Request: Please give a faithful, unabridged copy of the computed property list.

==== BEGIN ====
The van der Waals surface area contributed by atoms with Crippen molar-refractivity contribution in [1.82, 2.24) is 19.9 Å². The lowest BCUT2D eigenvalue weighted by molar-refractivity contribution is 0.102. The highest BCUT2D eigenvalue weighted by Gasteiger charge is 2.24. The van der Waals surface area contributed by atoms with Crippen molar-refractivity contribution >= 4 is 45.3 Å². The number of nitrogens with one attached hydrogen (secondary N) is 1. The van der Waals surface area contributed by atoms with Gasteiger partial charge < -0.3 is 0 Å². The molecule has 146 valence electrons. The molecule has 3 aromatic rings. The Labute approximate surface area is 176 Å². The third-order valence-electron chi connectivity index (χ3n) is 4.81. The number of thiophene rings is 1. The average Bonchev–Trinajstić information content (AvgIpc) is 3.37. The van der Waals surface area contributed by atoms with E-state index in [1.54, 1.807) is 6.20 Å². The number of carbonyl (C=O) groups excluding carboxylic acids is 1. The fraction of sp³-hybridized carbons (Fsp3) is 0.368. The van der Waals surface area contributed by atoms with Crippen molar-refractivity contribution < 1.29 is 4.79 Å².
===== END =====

The van der Waals surface area contributed by atoms with Crippen molar-refractivity contribution in [1.82, 2.24) is 19.9 Å². The lowest BCUT2D eigenvalue weighted by molar-refractivity contribution is 0.102. The highest BCUT2D eigenvalue weighted by Gasteiger charge is 2.24. The van der Waals surface area contributed by atoms with Crippen molar-refractivity contribution >= 4 is 45.3 Å². The number of nitrogens with one attached hydrogen (secondary N) is 1. The van der Waals surface area contributed by atoms with Gasteiger partial charge < -0.3 is 0 Å². The molecule has 146 valence electrons. The molecule has 3 aromatic rings. The Labute approximate surface area is 176 Å². The third-order valence-electron chi connectivity index (χ3n) is 4.81. The number of thiophene rings is 1. The average Bonchev–Trinajstić information content (AvgIpc) is 3.37. The van der Waals surface area contributed by atoms with E-state index in [1.54, 1.807) is 6.20 Å². The number of carbonyl (C=O) groups excluding carboxylic acids is 1. The fraction of sp³-hybridized carbons (Fsp3) is 0.368. The van der Waals surface area contributed by atoms with Crippen molar-refractivity contribution < 1.29 is 4.79 Å².